Or you playing a game of dominos with the locals and your turn to buy a round. And you know somehow the locals were cheating on you. GP has always equal $$.
 

Coroc

Hero
Or you playing a game of dominos with the locals and your turn to buy a round. And you know somehow the locals were cheating on you. GP has always equal $$.
nah it is just that a little tip for some rumor shared (as well as a round of booze) should be some copper or a silver most. You spend gold on something like a house or a well fitted plate armor or such, not for some gossip.
 

Oofta

Title? I don't need no stinkin' title.
So you a bunch of you would be cool if the adventure cut three or four encounters and filled those pages with situation exposition and world logistics instead?
We've had over 300 posts arguing about less than .01% of the mod. Because WOTC didn't explicitly detail out something that most groups are going to not notice, ignore or the DM is going to have to spend 5 minutes adjusting to suit their idea of realistic. The posters complaining base their judgement on modern standards without accepting that some regions have had nearly total crop failures in the past yet people survived.

I don't expect reality simulation from anything D&D, I don't see why anyone would expect it now. What were they supposed to do? Hire a group of climatologists, historians, experts in sub arctic flora and fauna to write a scientifically accurate paper? Because honestly I have no clue what changes to the climate would have to be made to get the level of desperation implied by the mod. While I haven't read the mod my take is that if things don't change, the north is looking at a near extinction level event for surface dwellers. It has to be bad. How bad? Heck if I know.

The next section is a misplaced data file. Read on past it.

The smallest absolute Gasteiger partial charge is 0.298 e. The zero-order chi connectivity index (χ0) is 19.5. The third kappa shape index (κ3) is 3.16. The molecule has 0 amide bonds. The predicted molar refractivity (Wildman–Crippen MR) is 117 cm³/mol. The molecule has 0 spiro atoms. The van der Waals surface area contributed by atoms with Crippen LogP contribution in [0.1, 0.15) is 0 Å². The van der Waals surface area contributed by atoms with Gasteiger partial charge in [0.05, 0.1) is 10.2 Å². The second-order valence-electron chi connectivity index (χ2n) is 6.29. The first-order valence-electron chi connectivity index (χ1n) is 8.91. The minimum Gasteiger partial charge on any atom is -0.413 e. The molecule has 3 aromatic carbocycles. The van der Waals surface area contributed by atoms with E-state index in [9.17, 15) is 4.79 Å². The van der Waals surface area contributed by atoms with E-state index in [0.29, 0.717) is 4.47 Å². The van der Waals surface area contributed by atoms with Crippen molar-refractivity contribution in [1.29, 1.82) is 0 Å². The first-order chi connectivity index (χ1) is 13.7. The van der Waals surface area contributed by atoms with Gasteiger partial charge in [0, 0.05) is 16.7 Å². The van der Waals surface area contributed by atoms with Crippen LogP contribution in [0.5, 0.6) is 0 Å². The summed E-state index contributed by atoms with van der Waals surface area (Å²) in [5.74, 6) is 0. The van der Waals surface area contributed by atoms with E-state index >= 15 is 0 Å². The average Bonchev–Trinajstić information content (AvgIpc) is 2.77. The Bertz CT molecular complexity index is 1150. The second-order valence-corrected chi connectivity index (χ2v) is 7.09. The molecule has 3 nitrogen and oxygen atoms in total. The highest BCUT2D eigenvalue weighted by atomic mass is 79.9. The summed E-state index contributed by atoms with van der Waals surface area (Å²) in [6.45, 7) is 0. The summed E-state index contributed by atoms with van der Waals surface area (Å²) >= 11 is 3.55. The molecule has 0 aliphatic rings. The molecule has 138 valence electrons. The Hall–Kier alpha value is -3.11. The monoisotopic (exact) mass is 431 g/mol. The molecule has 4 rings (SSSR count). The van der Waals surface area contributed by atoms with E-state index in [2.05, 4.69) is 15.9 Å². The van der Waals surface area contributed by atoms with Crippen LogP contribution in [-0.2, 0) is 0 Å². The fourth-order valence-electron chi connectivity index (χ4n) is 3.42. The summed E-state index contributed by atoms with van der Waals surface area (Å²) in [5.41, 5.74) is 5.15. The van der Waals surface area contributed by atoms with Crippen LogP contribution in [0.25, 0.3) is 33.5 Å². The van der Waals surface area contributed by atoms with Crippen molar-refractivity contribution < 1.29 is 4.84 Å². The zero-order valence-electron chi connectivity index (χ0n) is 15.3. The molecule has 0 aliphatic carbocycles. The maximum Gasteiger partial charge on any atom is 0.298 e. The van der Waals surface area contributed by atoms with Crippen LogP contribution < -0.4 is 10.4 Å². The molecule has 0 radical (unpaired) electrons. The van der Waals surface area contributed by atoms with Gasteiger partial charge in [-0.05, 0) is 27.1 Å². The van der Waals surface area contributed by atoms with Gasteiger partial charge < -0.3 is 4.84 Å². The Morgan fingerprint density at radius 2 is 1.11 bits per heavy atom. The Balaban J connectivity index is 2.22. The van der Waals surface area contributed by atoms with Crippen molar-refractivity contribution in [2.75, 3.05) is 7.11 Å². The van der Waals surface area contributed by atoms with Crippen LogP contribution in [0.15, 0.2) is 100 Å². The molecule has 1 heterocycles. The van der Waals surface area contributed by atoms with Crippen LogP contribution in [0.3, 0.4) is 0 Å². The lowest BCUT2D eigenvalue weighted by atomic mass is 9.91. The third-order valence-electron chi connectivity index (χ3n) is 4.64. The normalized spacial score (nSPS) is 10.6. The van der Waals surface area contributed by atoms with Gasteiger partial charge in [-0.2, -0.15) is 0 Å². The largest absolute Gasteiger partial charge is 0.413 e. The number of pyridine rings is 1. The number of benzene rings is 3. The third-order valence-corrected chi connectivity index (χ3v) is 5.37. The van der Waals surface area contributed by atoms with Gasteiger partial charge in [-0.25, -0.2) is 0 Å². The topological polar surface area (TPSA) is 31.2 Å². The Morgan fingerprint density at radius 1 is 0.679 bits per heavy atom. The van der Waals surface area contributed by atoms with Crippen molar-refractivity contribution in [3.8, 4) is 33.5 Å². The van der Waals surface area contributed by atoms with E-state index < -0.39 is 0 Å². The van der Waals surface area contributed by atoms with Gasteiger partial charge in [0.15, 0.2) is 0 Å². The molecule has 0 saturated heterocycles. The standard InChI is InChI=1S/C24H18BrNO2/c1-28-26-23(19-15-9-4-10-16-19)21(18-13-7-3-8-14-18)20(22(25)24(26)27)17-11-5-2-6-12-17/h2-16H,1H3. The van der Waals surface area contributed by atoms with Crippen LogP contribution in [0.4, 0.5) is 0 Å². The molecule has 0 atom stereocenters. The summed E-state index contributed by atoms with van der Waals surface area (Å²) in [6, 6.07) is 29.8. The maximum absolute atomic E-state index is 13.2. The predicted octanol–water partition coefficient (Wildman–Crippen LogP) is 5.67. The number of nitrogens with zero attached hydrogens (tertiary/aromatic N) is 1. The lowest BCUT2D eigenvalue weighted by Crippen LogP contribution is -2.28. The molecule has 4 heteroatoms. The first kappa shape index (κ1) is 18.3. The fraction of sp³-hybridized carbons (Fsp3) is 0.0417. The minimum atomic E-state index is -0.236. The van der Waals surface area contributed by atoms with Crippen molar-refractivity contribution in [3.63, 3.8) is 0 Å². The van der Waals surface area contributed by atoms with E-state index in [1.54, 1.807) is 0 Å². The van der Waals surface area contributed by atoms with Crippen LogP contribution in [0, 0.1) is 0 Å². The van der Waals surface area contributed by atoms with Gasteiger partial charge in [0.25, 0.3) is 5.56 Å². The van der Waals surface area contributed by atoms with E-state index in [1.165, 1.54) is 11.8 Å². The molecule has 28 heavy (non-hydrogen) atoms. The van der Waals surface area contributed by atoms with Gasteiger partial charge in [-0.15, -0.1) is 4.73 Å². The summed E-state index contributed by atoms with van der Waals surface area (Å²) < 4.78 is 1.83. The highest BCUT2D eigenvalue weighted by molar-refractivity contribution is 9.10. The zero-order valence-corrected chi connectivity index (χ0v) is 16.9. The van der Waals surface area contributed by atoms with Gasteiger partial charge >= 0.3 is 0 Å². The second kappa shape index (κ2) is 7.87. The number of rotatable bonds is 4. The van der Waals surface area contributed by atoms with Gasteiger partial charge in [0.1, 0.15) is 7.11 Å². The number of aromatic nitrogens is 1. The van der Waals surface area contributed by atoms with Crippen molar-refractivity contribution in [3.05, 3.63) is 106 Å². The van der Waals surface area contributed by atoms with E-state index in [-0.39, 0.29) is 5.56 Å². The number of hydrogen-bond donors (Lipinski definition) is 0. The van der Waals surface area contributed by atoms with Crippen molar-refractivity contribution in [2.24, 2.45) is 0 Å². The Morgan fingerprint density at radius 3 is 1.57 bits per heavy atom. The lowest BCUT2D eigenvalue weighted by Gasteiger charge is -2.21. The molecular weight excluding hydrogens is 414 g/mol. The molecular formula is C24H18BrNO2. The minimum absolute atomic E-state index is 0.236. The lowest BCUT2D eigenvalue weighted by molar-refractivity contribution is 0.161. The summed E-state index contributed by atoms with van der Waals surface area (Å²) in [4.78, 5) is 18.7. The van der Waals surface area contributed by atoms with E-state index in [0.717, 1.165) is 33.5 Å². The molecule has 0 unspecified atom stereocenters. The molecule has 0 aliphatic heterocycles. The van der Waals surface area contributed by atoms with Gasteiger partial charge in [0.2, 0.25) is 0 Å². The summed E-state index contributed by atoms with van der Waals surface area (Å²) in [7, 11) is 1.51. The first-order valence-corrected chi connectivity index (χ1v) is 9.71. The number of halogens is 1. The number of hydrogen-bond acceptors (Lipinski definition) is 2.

If you think the description is too harsh (or not harsh enough) change the 3 sentences involved. For example it's spring of the 2nd year and it's getting worse, not better. They're starting to get desperate. While they had barely enough resources to make it through the past year they won't survive another. Tweak the temperatures so the lowest values only happen now and then, adjust the con DC to whatever value makes sense. Done.

If there are major problems with the structure of the rest of the mod, fine. I haven't read the mod I have no clue. But this? Meh.
 


Oofta

Title? I don't need no stinkin' title.
I think that can be assumed, so this is more the tip of the iceberg so to speak. :)

So you're basing your opinion on hearsay and speculation? Based on 2-3 sentences in the entire mod? Okay then.

I don't purchase mods often myself, but in the scheme of "this doesn't make sense" what has been reported is incredibly minimal in light of fantasy in general.
 

robus

Lowcountry Low Roller
Supporter
So you're basing your opinion on hearsay and speculation? Based on 2-3 sentences in the entire mod? Okay then.
More fool me once (or 5+ times) .... won't get fooled again. But as I think you've admitted you don't run these modules so it's no big deal to you. On the other hand I have (or at least tried to), and I'm tired of the messes I've had to clean up all because WotC tried to be cute with plot twists, adventure design etc, and I've seen no sign that WotC is addressing these problems (which is fine, it's not a priority for them - but it doesn't mean I have to like it).

But let's agree to disagree. I care a lot about the internal consistency of the world/adventure and it seems you don't (forgive me if I misunderstand your position) and that's fine. :)